BY CHRISTOPHER KERR | October 11, 2021
Sunday’s Readings

“It is easier for a camel to pass through the eye of a needle
than for one who is rich to enter the kingdom of God.”

How hard is it to fit a camel through the eye of a needle? 

I got a better understanding of the answer to this question during a recent trip to the U.S.-Mexico border, where I joined Catholic leaders from across the U.S., both lay and religious, at the invitation of migrant families seeking asylum. The families have been organizing to bring attention to Title 42, the Trump Administration policy sustained by President Biden that stops migrants from making legal asylum claims by citing public health risks related to the pandemic.nothing is impossible

After a march and rally through the streets of Nogales in Sonora, Mexico, the families assembled with faith leaders who would accompany them to the port of entry as they made their claim for asylum. I had the honor of walking with Karla (pseudonym) and her two children, ages 4 and 11, who fled Guatemala after her husband was killed because the family could not pay an extortion fee. I stood behind Karla at the gate, holding her daughter while her son stood next to me. She pleaded with U.S. Customs and Border Protection (CBP) officers to have her claim for asylum heard. 

After begging the CBP officers to listen to her story, Karla asked me to speak to them in English, to ask them if they would listen. I raised my voice and said to the officer, “These people need to be heard, will you please listen?” They barely acknowledged me and never acknowledged Karla. I felt powerless to help her at that moment.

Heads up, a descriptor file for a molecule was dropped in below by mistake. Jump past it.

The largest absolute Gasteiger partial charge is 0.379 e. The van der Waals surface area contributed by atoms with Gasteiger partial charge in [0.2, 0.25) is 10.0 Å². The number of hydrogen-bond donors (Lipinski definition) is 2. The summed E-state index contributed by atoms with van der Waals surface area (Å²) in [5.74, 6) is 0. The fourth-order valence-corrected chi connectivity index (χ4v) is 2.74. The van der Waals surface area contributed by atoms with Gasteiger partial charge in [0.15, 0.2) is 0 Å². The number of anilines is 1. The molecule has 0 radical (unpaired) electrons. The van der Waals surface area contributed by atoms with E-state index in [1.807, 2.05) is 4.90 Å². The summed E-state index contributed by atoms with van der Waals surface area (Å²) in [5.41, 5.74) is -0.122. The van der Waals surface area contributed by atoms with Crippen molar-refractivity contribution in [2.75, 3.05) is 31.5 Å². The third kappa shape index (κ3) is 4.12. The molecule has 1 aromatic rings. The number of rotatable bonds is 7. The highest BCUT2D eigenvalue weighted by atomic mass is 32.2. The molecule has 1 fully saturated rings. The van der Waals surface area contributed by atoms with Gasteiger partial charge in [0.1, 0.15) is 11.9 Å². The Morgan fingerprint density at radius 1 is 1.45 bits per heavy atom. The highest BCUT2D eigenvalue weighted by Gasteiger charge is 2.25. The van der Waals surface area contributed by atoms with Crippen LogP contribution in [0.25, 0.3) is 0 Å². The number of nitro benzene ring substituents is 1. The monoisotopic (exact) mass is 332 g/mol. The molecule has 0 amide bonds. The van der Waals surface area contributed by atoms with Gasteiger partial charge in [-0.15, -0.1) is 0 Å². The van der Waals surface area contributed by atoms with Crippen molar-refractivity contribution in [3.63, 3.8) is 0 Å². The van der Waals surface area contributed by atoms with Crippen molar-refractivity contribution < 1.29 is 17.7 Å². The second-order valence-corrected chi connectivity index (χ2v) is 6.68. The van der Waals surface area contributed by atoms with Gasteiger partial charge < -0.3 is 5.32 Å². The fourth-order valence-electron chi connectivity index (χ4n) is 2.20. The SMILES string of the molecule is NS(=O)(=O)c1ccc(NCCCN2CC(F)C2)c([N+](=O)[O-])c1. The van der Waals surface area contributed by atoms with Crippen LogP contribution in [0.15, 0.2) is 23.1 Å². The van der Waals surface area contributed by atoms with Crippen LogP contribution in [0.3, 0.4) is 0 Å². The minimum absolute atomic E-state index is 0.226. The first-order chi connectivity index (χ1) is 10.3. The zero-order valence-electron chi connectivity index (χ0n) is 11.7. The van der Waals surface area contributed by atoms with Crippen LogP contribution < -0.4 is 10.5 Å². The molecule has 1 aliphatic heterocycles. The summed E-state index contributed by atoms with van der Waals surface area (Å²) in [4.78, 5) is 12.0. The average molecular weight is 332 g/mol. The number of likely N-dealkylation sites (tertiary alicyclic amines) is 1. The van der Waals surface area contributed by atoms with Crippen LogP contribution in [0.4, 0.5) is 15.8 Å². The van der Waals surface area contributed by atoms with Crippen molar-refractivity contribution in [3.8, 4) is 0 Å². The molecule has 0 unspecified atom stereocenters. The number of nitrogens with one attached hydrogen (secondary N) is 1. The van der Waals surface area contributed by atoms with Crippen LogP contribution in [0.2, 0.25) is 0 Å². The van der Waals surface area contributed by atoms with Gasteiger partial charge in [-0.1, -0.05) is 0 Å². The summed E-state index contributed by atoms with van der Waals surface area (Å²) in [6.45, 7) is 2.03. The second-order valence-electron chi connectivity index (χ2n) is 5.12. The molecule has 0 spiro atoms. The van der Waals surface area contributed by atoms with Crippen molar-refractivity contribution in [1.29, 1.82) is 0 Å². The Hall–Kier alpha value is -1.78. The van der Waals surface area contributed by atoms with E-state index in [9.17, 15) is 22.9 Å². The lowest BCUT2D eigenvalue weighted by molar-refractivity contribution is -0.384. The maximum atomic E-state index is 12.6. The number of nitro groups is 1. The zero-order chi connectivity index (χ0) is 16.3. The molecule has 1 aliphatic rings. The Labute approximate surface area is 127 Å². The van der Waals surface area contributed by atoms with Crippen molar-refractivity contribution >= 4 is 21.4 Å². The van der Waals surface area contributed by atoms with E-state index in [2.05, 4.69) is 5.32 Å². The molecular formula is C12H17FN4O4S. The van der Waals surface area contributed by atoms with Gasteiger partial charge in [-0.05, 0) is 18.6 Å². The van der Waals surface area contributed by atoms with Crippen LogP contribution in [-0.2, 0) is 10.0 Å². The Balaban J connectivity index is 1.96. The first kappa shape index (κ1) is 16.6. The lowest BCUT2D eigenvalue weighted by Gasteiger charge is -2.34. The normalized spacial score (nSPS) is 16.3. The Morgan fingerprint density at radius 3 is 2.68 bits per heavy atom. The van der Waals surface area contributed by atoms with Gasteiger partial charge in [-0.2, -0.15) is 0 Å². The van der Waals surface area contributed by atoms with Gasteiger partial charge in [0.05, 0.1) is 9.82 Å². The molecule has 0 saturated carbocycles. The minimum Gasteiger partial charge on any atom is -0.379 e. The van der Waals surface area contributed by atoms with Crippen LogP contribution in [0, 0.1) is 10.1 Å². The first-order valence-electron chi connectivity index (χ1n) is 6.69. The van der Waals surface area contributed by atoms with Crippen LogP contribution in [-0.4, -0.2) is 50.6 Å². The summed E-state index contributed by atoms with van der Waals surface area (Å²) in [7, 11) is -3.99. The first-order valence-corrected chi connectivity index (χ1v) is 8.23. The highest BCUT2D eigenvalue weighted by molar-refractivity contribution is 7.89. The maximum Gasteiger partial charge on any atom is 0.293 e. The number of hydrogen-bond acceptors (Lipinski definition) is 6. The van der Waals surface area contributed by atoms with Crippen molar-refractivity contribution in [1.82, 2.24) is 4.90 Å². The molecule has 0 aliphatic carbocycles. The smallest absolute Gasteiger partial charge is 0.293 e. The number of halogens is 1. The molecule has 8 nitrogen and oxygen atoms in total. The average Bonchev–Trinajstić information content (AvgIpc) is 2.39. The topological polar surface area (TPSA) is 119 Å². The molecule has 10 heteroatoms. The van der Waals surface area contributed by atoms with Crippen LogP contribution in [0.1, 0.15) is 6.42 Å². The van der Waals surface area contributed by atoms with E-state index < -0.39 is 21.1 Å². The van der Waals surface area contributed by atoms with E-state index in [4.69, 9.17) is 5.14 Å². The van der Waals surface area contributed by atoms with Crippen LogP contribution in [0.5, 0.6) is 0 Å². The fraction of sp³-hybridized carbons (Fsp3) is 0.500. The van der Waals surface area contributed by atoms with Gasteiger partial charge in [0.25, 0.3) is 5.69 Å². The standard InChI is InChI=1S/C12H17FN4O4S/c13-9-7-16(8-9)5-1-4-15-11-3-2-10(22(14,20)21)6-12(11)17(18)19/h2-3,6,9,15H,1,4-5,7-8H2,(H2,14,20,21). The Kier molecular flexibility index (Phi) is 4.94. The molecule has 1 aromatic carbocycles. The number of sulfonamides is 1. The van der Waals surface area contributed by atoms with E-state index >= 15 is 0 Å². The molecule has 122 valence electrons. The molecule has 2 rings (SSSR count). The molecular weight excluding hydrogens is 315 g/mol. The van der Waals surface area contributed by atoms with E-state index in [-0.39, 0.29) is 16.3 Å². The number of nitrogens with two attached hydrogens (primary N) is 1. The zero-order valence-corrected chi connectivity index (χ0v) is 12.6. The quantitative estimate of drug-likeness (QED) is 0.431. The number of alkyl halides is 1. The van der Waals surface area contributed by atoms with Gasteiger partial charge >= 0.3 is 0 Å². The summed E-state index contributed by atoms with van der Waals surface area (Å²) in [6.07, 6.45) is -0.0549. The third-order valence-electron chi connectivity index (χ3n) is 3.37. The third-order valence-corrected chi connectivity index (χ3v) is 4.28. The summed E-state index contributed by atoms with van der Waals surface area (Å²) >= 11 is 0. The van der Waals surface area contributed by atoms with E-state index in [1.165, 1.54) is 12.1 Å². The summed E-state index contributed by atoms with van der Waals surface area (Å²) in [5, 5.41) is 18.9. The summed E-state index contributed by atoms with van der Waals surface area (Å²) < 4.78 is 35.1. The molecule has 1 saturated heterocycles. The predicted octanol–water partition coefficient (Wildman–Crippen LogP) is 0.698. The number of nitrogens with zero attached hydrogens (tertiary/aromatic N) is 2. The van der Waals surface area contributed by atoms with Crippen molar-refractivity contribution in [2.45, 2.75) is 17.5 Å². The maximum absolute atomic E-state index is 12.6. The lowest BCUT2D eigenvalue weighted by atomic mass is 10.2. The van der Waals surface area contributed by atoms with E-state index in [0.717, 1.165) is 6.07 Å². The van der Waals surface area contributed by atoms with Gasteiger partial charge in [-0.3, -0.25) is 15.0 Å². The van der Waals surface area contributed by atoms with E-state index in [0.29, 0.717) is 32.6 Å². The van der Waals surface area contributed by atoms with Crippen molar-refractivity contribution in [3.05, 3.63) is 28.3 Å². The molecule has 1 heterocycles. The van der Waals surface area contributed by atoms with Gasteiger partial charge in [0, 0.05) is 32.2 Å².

Another family came to the gate with Bishop Weisenerberger, the Catholic bishop of the Diocese of Tucson, Arizona. After ignoring the family for many minutes, the U.S. border agents proceeded to close the border crossing, lowering a gate as Juanita (pseudonym), the family’s mother, pleaded for her request for asylum to be heard. They literally shut the gate in her face. 

“For human beings it is impossible, but not for God.
All things are possible for God.” 

In yesterday’s Gospel, Jesus invites us into the immensity of how God sees the world and challenges us to embrace that vision, as well. All things are possible in this vision—compassion without blinders, unceasing hospitality to those in need, and never ending love. Rather than seeing the challenge of welcoming a migrant family seeking assistance, God sees a world where no one in need, including the migrant family, is turned away—where nothing is impossible.

Fitting a camel through the eye of a needle is not easy. But if we want to get into the Kingdom, we better give it a shot. 

For Reflection:

  • What keeps you from being more compassionate or welcoming to those in need?
  • How might your faith community deepen its commitment to hospitality? 

Watch a brief video about the #SaveAsylum action here.

 

2 replies
  1. Dr Eileen Quinn Knight
    Dr Eileen Quinn Knight says:

    How might your faith community deepen its commitment to hospitality? Our faith community has greeted people when they go in and when they leave. The faithful parishioners speak to each other and all the priests are out talking to the parishioners Although our faith community is about 75% visitors to the Cathedral people create a sense of hospitality. When a little girl was asked what the homily was about she readily stated – I need to give things to people who need them that I don’t need .If a 7 year old can share that, our faith community is doing well. On another level we are still trying to get to know our fellow neighbors so we can recognize their gifts more readily. The silos are gone and the community welcomes its people. I thank God for our community of believers and the support we receive from one another.

    Reply

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